Drinking nothing but nutritional juices for a short period of time doesn’t carry many health concerns, said local dietitians. Fasting might not bring with it a lot of scientifically proven benefits, but things like kale, dandelion, beet and ginger offer important nutrients to a diet; if they come in juice form, it’s better than not having them at all.
Juicing is “gaining in popularity, and it helps clients get their five to nine servings of fruit and vegetables,” said Jessica Crandall, a dietitian at Denver Wellness and Nutrition and a spokesewoman for the Academy of Nutrition and Dietitics. “Make sure you don’t do it long-term, though. And also make sure the juices aren’t just fruit-based, that they have protein, essential fatty acids, as well as vegetables. If it’s just fruit, it’s an excessive amount of calories. You might as well be eating the blueberry pie instead of the juice.”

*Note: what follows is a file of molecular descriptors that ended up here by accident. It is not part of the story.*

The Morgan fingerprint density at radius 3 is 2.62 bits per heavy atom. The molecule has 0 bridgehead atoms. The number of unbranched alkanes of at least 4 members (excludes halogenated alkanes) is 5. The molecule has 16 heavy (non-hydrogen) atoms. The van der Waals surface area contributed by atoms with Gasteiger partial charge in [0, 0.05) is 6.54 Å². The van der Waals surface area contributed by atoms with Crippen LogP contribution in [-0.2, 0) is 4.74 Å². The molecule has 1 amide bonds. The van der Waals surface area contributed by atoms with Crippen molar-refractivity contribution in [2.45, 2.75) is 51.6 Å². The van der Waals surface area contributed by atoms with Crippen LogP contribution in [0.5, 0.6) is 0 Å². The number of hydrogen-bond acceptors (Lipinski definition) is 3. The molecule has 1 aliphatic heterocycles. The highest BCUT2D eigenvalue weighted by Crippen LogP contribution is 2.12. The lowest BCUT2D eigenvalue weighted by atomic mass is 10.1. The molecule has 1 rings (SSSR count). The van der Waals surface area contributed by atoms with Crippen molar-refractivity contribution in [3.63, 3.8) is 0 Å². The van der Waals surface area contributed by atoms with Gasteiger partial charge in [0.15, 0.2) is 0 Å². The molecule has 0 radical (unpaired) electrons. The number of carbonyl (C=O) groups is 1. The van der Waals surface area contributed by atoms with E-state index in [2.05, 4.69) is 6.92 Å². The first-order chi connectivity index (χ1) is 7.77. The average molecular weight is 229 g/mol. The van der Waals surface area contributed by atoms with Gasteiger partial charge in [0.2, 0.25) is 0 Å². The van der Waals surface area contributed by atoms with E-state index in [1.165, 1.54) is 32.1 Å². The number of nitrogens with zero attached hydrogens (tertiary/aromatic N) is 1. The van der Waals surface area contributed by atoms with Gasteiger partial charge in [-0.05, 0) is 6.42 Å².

Suzanne Farrell, owner of Cherry Creek Nutrition, said short-term cleanses are fine but not really necessary. To her, a proper cleanse is an overall diet that is free from most processed foods, and has a good balance of protein, fiber (which is eliminated in cold-pressed juices) and nutrient-dense plants and vegetables.
“I think it makes sense to put the effort forth to introduce healthy foods like kale and beets to the diet, getting more of the foods that decrease things like heart disease and cancer,” she said. “But to only do them? The research doesn’t show cleanses are beneficial.”
Both dietitians are more fond of using juices as diet supplements rather than meal replacements.